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  2. I really believe not only does our faith in God resonate and bring us closer, so does our walks and our stories. Much of what your walk has entailed resonates with all of us as we seem to have those moments as well and thanks to a wonderful Creator that sent His Son to save us! Trusting that His plan is just gives us all hope that perhaps some day those whom we love will be saved. Until then, we continue to be the best example of God’s love we can be! Thanks Bruce for another great validation of the existence of God and Christ Jesus!

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  3. We are all only here in God’s presence by the grace of God. Not one of us has lived a perfect life, nor have we been perfect parents. But, we forgive ourselves and we forget what is behind and we press on to what lies ahead. And, hopefully we have learned from our past failures not to keep going down that same path, and now we are headed a good direction, and we are listening to the Holy Spirit, and we are now impacting lives for good, for their benefit, and for the glory of God. We can’t change the past, but we can live for the Lord in the present, and we can keep growing and changing and becoming more and more like Jesus.


    • Good Morning Sue! Thank you for the wise advice and you’re right of course. How is your brother doing? That obviously can’t be easy for you. I also was thinking about your husband, is he doing better now? I’ve been having a heck of a time with sciatic nerve pain in my left leg lately, We’re talking over a month now and it seems to be getting worse, not better. Haven’t got a clue what is going on but praising God anyway. Had to apologize to God for my own grumbling, all things considered, He’s been more than generous with me. Have a blessed day Sue and thank you for taking the time to comment, always appreciated.

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      • Bruce, thank you. I am sorry to hear about your sciatic pain. Have you had your back xrayed? I used to have bad sciatica in my leg due to ruptured disc in my back. I ended up with two surgeries before it got better. Years later scar tissue from the two surgeries mimicked the same pain as I had before. I was in patient in a pain therapy center for a month and then outpatient for 6 months. That was in the early 90s. Thank the Lord I have not had any serious back issues since then. But this morning in the dark I ran my knee into the footboard on my bed and I am in a lot of pain. I’m sitting up in bed with an ice pack on my knee as I write.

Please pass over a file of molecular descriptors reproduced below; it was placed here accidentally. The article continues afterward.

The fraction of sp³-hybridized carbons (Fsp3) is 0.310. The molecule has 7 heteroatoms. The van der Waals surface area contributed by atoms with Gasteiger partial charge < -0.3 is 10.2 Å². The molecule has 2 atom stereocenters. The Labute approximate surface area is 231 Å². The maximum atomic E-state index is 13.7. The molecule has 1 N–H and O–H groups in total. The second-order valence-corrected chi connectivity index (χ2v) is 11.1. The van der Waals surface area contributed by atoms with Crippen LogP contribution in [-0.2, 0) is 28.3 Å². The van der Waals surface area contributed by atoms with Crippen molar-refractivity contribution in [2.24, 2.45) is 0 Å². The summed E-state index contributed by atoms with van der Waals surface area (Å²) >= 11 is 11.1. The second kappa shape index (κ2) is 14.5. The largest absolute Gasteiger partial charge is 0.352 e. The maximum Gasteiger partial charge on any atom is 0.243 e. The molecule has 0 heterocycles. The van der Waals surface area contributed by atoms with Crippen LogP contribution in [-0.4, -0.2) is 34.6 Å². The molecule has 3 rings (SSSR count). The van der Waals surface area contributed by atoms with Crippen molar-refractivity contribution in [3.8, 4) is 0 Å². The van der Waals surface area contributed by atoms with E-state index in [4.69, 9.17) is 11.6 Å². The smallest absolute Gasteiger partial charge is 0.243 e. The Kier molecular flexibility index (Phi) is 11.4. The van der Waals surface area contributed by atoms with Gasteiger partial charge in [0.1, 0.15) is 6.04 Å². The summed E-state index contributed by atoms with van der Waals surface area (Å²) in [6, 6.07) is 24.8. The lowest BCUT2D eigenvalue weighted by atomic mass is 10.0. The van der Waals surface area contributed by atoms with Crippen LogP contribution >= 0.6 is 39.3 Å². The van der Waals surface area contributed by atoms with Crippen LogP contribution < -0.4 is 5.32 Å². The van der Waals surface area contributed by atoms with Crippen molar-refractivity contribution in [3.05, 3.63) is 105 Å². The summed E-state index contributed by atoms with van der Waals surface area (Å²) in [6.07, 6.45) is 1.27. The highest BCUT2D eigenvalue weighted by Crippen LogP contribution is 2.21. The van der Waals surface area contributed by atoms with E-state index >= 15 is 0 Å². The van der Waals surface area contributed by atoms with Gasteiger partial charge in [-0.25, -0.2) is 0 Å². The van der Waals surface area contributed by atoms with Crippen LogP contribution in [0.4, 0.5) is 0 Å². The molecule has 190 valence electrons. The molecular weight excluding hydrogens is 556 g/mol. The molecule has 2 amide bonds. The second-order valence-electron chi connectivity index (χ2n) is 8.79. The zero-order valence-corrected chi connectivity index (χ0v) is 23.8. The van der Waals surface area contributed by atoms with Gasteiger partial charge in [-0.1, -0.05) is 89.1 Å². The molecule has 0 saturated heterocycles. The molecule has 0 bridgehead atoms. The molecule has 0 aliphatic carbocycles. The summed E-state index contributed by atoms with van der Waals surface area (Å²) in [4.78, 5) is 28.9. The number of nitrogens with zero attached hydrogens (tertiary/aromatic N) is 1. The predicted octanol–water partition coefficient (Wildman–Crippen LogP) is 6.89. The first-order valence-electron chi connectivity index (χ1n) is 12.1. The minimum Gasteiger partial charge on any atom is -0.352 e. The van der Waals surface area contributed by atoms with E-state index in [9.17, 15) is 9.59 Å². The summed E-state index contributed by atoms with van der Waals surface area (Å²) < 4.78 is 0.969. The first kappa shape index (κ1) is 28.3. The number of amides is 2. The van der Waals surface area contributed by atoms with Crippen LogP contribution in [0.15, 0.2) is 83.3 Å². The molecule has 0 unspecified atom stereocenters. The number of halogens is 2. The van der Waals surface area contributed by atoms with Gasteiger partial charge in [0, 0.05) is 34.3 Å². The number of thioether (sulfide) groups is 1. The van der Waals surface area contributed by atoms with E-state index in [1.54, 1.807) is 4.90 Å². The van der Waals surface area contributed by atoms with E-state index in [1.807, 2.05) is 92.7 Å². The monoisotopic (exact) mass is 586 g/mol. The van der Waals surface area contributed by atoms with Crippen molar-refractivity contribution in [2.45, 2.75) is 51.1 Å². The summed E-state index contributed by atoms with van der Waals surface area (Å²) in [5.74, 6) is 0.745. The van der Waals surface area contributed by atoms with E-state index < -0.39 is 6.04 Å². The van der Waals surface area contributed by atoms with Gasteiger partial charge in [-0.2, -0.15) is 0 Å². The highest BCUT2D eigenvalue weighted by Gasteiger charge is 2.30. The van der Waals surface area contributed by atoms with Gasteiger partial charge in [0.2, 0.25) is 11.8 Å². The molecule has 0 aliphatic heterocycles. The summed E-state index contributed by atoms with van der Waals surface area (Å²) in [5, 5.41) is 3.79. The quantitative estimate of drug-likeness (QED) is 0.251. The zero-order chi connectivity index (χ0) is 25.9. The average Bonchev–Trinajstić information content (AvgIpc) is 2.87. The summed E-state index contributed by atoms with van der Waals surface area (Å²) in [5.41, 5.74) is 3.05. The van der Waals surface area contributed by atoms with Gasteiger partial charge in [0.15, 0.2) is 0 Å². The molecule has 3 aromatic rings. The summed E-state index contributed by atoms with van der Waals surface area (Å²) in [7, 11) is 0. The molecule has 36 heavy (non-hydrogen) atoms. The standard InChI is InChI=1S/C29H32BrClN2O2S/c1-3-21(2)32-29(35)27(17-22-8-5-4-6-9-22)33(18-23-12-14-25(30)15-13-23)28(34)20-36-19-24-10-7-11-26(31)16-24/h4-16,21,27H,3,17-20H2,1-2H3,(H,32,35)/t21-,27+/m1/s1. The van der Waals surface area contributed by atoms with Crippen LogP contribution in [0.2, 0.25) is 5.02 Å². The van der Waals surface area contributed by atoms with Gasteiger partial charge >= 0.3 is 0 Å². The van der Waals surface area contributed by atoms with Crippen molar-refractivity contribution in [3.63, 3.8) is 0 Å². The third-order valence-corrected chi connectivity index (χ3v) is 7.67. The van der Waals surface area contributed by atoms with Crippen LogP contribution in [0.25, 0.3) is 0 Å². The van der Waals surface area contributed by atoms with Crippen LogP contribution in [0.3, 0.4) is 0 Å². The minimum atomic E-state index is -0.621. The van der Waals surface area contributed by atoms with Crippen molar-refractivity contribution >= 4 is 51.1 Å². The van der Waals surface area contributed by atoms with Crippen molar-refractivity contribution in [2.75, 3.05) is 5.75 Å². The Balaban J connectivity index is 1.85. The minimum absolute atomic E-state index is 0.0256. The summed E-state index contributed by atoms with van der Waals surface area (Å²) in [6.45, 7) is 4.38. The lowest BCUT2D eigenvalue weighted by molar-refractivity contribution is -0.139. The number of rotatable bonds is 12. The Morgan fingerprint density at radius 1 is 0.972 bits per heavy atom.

My brother has stage 4 prostate cancer. Hospice has been called in. I don’t know beyond that.

        Rick still needs a lot of prayer. Thank you.


      • Yes, I’m thinking it’s about time to get it checked. I had a foot spur for a couple of weeks and the Lord took that away, was kinda hoping He’d do the same thing with the sciatic nerve pain but not so much. I don’t know about you but I’m really looking forward to our new resurrected bodies! Just said a prayer for your knee and I always include Rick in my prayers. Getting old is not fun! Take care Sue.

        Liked by 1 person

      • Thanks, Bruce. I agree, the older we get the more our bodies don’t work they used to. Try looking up exercises you can do to stretch out your back muscles and that might relieve some of your pain.


    • Legitimate question. Actually three are Christian but one of the three, has a Narcissistic Personality Disorder and subsequently has a problem identifying with admitting personal fault, which makes empathy for others a tad difficult. With the remaining two, one believes that there is a God but has not affiliated themselves with any particular faith and the latter is still in the undecided category. All my wife and I can do is love all five of them equally and that is what we do. Hope that helps.


      • I have two sons and a daughter who do not share my faith and trust in Jesus.

        I was referring to the above quote. It suggests non belief, or have I misunderstood?


      • The daughter that I mentioned there is the one who has the Narcissistic Personality Disorder so she calls herself a Christian but does not admit to making errors in judgements or mistreating others so that is a hard one to call. Kinda leaving that one in God’s hands. People can believe in God but not have faith or trust in Jesus or they can also be undecided to the whole concept of God. Does that answer your question?